A career built on the ability to engage and inspire others of course brings with it some challenges and indeed some failures along the way, it also brings some tried and tested methods which in my own experience have driven significant success, three of which I’m sharing with you today.
The ability to engage and inspire is something many of us strive for, yet, it is also something that can be a huge challenge and often difficult to achieve. One thing is for sure, it’s nothing to do with whether one is an introvert or extrovert. I know extroverts who, despite the noise, are a real turn-off and introverts who can hold me in rapt attention leaving me with a deep sense of motivation and joy. I also know, having studied the topic extensively over the past few years that whilst one or two of us have an innate ability to consistently engage and inspire those around us, most of us do not. It can, however, be learnt and if we want to stop beating ourselves up over it, there are things we can do to enhance our knowledge and build our skills.
As I have progressed on my personal journey there have been some learnings along the way and so I thought I’d share three key things I’ve found to be most useful:
1. Manage the emotion
This is really not easy and not something that forms part of our training through school, college or even at work. However, we are emotional beings first and our reality is determined by what we perceive. On top we are programmed to assign meaning to our perceptions through our emotions. Therefore, our emotions, if rampaging loose and free, really do direct how we move, what we do and what we say. Managing the impact of our emotions on those we work and associate with is no bad thing, particularly if we want to create lasting productive relationships with colleagues, friends and family. I have many experiences where my wilder emotions have hindered progress and negatively impacted past relationships. If only I knew then what I know now life would have progressed far more smoothly.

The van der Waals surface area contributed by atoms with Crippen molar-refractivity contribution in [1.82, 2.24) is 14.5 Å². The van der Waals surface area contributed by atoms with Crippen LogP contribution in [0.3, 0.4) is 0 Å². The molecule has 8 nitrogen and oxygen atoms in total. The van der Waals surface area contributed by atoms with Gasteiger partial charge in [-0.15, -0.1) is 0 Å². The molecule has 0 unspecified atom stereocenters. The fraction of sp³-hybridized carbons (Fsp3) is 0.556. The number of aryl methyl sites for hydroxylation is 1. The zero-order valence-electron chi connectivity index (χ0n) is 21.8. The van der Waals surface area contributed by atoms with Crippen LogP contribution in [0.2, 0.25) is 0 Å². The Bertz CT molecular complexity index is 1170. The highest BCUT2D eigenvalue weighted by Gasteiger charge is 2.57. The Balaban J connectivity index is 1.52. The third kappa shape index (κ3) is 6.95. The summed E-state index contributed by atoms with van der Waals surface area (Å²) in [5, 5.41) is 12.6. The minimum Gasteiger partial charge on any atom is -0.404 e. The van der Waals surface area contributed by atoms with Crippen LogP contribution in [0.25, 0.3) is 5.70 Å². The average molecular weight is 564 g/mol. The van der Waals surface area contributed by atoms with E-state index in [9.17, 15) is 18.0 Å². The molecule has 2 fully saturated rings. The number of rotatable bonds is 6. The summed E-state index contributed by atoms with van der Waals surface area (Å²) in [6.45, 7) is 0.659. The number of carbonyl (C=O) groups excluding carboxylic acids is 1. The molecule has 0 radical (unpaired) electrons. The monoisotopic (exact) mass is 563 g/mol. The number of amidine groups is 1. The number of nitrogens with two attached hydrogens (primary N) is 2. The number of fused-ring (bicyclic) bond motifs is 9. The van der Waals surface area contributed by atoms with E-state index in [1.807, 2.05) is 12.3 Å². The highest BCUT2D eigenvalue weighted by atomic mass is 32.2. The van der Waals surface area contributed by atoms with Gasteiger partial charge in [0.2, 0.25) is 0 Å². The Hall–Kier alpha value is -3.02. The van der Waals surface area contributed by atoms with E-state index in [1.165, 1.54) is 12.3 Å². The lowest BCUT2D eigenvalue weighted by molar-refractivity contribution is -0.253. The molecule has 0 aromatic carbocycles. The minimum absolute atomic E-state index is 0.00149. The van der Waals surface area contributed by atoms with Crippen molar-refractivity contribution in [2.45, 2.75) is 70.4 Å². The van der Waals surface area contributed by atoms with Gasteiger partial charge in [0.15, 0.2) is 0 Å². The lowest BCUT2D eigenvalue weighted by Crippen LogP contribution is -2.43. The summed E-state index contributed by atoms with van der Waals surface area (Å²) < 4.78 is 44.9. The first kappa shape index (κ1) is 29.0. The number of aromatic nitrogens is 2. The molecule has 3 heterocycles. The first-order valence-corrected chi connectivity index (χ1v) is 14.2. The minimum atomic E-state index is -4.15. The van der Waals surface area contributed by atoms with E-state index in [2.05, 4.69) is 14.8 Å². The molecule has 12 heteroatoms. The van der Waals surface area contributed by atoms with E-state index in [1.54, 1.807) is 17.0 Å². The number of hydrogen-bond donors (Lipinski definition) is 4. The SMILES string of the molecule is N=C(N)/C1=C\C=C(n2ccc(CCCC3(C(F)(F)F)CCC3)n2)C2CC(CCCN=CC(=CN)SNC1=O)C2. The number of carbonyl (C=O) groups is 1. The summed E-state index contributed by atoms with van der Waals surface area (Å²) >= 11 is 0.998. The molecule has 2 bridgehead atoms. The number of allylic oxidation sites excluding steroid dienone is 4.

The best place to start is always with ourselves. As we learn to regulate our emotion, manage our stress, look after ourselves better and generally build the ability to remain calm in difficult situations, we change and adapt our immediate responses. As we change and adapt those around us reflect back and relate to us in a different way. It is a self-fulfilling prophecy. We really do attract back what we put out. If we don’t like what is coming back then we should look to self to make the first change and learning to regulate our own emotion is a great place to start.
2. Respect the power of storytelling and use it wisely
We love a good story. And storytelling is great when we are wanting to engage others in our ideas and communication. Stories are memorable as they follow the pattern used by the brain to lay down memories of events and people with whom we identify. They are powerful. False stories, if consistent with what we expect, can be more persuasive than the truth. Building good storytelling techniques and using story in communication will certainly get us further and create more engagement than fact and data alone.
For ourselves though we need to be mindful of the difference between story and fact. We do love a good story for ourselves as much as those external to ourselves. The difficulty arises when we wrap our internal stories around the actual facts. Just like the external stories, we will believe our internal story if it is in line with what we expect. However, that does not mean it is true. When things happen and someone/something upsets us we have a natural tendency to jump to story and the story we wrap around what happened is more interesting and fascinating than the facts could ever be.